Why So Few Black Women On SNL? Ctd

A reader puts the hiring of Sasheer Zamata – the fifth-ever black female cast member – into perspective:

Complaints about the lack of talent may be legitimate, since only about 10-15% of comedians are female. Assume that rate holds constant among the 12.6% of Americans who are black and you end up with about 1.5% of comedians being black women. With 137 cast members in SNL’s history, the 15 black performers and 4 black women is more or less what you’d expect if they simply cast the funniest applicant available. You could try to change the ratios to improve diversity somewhat, but at the end of the day you can only find so much elite talent from just 1.5% of any population.

Tanner Colby looks back at the history of black comedians on SNL. He separates them into three categories: “a) The disgruntleds, the washouts, and the walk-offs. b) The ones who stuck around. c) Eddie Murphy”:

The disgruntleds and the washouts are the largest group.

Black performers who joined the show, never found their niche, and typically left in very short order or on not-great terms. Most of these players—Yvonne Hudson, Danitra Vance, Dean Edwards, Jerry Minor, Finesse Mitchell—barely even lasted long enough to make an impression before fading from cultural memory. White cultural memory, at any rate. Two of these performers, Damon Wayans and Chris Rock, went on to great fame elsewhere after chafing at the racial confines of the show’s characters and subject matter. Wayans was famously fired after ad-libbing in sketches against the express wishes of an enraged Lorne Michaels, and Rock left after two seasons as a main cast member, having never hit the stride he would find later as a stand-up.

Ellen Cleghorne [seen in the above video], the only black actress to last more than one season before Maya Rudolph, may have had the rockiest tenure of all. Hailing from the black housing projects of Red Hook, Brooklyn, Cleghorne endured the show at the height not just of its whiteness but of its frattiness, going up against the sophomoric boys club of David Spade, Adam Sandler, Rob Schneider, et al. After four seasons on the show, Cleghorne notched just one entry in the entire index of Live From New York, a reference from Molly Shannon simply noting the fact that Cleghorne was, in fact, part of cast.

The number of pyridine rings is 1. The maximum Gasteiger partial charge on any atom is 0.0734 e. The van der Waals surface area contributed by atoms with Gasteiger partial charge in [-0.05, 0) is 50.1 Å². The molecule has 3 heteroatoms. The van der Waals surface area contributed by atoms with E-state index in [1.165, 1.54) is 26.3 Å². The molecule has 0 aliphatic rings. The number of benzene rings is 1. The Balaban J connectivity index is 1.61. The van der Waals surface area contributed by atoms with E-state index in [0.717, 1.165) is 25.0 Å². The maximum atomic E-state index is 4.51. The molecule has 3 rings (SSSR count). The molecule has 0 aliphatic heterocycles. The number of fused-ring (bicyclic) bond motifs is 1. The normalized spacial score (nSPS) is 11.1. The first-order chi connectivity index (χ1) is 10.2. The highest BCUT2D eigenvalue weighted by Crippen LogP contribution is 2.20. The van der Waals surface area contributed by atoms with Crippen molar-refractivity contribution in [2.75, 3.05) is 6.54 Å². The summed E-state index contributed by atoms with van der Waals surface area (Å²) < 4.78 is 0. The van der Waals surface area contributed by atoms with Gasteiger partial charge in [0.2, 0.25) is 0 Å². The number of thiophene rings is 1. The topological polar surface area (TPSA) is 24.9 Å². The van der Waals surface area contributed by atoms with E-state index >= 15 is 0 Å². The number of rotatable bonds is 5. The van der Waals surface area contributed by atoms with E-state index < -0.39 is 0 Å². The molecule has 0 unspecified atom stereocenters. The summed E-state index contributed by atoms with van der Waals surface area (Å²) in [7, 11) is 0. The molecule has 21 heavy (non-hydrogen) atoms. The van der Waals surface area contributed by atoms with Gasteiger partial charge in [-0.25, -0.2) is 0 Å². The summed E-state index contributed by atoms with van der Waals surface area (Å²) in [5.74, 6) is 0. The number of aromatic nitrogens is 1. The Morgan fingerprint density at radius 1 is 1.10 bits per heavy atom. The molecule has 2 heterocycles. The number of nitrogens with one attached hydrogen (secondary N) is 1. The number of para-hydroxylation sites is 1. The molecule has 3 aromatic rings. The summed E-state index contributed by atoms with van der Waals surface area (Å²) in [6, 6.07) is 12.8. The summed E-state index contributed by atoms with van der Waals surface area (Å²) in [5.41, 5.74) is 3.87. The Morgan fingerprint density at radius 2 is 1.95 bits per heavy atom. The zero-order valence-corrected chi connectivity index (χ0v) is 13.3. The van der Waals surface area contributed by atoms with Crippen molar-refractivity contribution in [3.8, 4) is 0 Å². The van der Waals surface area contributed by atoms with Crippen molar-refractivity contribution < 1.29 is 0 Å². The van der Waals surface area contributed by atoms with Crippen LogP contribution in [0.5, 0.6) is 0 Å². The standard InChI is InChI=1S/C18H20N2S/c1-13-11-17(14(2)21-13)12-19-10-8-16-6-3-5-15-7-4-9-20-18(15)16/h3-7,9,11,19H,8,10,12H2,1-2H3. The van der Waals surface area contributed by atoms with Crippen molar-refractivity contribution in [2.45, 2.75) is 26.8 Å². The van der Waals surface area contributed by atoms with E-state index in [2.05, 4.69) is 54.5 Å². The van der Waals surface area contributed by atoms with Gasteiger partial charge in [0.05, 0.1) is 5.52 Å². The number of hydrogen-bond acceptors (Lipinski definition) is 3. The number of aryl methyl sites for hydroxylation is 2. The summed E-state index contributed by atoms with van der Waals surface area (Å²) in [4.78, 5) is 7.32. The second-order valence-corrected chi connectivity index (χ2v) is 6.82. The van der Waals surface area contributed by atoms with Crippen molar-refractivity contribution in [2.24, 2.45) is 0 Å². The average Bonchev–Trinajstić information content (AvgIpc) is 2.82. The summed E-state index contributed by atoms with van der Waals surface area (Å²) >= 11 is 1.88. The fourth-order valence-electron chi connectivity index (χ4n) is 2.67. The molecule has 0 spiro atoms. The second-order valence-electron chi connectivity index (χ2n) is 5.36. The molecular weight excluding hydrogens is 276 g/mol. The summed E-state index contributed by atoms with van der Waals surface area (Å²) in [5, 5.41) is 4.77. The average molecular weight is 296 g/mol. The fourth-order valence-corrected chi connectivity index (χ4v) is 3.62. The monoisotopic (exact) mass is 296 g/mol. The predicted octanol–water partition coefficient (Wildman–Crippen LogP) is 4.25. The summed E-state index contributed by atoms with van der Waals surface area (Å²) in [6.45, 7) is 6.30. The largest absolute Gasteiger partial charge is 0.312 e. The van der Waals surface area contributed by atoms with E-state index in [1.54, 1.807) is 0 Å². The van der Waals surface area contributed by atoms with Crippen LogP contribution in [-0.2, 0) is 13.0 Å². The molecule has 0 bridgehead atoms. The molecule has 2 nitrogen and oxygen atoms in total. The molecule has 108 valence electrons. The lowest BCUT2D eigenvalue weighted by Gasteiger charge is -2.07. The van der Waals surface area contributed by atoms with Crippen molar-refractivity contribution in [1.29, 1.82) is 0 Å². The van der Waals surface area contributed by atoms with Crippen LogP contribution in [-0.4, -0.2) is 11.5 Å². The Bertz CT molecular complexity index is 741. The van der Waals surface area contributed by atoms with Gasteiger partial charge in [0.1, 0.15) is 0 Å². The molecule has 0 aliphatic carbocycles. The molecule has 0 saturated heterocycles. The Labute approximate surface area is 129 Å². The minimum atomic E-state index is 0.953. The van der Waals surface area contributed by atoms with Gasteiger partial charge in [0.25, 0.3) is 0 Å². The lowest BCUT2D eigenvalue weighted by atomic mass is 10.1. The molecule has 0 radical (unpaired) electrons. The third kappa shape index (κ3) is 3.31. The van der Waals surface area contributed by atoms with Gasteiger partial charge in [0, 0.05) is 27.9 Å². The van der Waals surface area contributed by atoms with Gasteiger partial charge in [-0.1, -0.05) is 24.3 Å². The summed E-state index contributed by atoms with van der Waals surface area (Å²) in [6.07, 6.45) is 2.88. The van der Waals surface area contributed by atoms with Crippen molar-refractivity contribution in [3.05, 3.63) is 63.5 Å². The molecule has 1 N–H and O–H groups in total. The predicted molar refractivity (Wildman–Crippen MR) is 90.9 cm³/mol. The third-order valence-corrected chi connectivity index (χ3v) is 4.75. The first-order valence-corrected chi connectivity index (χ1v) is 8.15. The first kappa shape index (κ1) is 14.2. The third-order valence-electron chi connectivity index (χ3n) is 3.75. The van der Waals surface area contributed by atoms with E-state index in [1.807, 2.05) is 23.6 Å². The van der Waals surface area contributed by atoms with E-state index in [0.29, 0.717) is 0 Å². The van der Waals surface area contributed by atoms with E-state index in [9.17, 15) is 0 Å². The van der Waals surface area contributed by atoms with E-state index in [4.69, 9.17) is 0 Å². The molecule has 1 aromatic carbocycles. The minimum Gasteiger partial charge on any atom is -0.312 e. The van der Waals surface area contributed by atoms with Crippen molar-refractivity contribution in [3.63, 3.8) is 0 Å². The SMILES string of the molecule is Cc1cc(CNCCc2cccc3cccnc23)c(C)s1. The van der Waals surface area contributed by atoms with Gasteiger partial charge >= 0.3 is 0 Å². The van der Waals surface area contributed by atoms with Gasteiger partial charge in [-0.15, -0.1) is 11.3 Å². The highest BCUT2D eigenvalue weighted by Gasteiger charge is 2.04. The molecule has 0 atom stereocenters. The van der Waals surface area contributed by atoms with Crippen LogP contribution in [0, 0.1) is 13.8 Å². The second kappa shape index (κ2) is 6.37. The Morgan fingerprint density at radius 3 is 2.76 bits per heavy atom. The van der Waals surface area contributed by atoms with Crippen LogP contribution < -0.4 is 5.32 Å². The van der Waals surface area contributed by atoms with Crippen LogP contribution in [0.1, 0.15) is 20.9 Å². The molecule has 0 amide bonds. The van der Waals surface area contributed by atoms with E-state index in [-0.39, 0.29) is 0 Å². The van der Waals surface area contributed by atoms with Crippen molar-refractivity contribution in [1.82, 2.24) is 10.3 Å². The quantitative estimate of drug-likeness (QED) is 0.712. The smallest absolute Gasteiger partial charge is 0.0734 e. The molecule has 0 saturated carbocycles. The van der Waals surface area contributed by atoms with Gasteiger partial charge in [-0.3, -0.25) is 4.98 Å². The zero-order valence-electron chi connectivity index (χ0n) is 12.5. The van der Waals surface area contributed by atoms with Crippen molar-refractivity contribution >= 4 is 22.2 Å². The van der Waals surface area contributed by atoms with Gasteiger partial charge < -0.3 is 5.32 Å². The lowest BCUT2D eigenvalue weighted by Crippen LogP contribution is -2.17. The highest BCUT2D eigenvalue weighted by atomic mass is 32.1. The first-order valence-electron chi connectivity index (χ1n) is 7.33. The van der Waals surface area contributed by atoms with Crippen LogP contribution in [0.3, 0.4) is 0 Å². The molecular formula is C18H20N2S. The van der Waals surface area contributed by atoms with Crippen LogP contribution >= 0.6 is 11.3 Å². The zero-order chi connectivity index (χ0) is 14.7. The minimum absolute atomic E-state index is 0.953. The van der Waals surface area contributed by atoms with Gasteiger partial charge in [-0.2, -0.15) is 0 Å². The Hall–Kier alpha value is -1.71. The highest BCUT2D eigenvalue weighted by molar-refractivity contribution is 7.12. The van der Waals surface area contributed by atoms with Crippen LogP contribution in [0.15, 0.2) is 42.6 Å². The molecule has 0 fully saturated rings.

Carolyn Edgar hopes that SNL’s 0ther new black women have a real impact:

The addition of [LaKendra] Tookes and [Leslie] Jones to the “SNL” writing staff is a positive sign that, despite the clumsy way “SNL” has handled criticism of its hiring practices, the show is looking to do more than just silence its critics. The importance of diversity in the writing room cannot be overstated. As wonderful as Kerry Washington’s recent guest host turn was, the Miss Universe sketch  – in which Washington played Miss Uganda, relying on broad African stereotypes and a terrible Ugandan accent – might not have left the writers’ room had writers of color been there. One of the most damning critiques of “SNL” is that it is stale and unfunny. If Tookes and Jones are permitted to have full voice in the writing room to offer a diversity of perspectives on comic situations – and are not dismissed as mere “diversity hires,” the show as a whole will be better off for it.